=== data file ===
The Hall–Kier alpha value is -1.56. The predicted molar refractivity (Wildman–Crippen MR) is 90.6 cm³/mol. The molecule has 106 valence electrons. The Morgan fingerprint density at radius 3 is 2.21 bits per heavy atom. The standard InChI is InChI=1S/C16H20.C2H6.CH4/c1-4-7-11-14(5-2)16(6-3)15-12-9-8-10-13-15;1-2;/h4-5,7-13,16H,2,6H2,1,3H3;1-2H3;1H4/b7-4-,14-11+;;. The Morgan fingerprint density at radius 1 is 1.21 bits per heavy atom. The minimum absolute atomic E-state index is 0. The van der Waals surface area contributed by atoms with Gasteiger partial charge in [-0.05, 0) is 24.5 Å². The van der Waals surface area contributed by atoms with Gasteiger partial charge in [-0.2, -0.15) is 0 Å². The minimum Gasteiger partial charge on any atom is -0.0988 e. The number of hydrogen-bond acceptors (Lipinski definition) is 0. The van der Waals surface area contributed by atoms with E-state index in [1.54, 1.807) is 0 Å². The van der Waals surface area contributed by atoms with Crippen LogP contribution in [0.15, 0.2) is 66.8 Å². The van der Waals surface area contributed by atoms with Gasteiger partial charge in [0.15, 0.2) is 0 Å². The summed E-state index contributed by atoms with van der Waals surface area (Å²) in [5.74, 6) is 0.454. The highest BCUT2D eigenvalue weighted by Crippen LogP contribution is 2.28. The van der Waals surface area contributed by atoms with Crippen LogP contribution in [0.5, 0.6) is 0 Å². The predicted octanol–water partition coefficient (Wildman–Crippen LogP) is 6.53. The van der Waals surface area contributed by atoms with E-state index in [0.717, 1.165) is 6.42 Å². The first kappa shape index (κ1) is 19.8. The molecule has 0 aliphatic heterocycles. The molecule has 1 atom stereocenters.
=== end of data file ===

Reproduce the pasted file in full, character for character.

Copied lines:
The Hall–Kier alpha value is -1.56. The predicted molar refractivity (Wildman–Crippen MR) is 90.6 cm³/mol. The molecule has 106 valence electrons. The Morgan fingerprint density at radius 3 is 2.21 bits per heavy atom. The standard InChI is InChI=1S/C16H20.C2H6.CH4/c1-4-7-11-14(5-2)16(6-3)15-12-9-8-10-13-15;1-2;/h4-5,7-13,16H,2,6H2,1,3H3;1-2H3;1H4/b7-4-,14-11+;;. The Morgan fingerprint density at radius 1 is 1.21 bits per heavy atom. The minimum absolute atomic E-state index is 0. The van der Waals surface area contributed by atoms with Gasteiger partial charge in [-0.05, 0) is 24.5 Å². The van der Waals surface area contributed by atoms with Gasteiger partial charge in [-0.2, -0.15) is 0 Å². The minimum Gasteiger partial charge on any atom is -0.0988 e. The number of hydrogen-bond acceptors (Lipinski definition) is 0. The van der Waals surface area contributed by atoms with E-state index in [1.54, 1.807) is 0 Å². The van der Waals surface area contributed by atoms with Crippen LogP contribution in [0.15, 0.2) is 66.8 Å². The van der Waals surface area contributed by atoms with Gasteiger partial charge in [0.15, 0.2) is 0 Å². The summed E-state index contributed by atoms with van der Waals surface area (Å²) in [5.74, 6) is 0.454. The highest BCUT2D eigenvalue weighted by Crippen LogP contribution is 2.28. The van der Waals surface area contributed by atoms with Crippen LogP contribution in [0.5, 0.6) is 0 Å². The predicted octanol–water partition coefficient (Wildman–Crippen LogP) is 6.53. The van der Waals surface area contributed by atoms with E-state index in [0.717, 1.165) is 6.42 Å². The first kappa shape index (κ1) is 19.8. The molecule has 0 aliphatic heterocycles. The molecule has 1 atom stereocenters.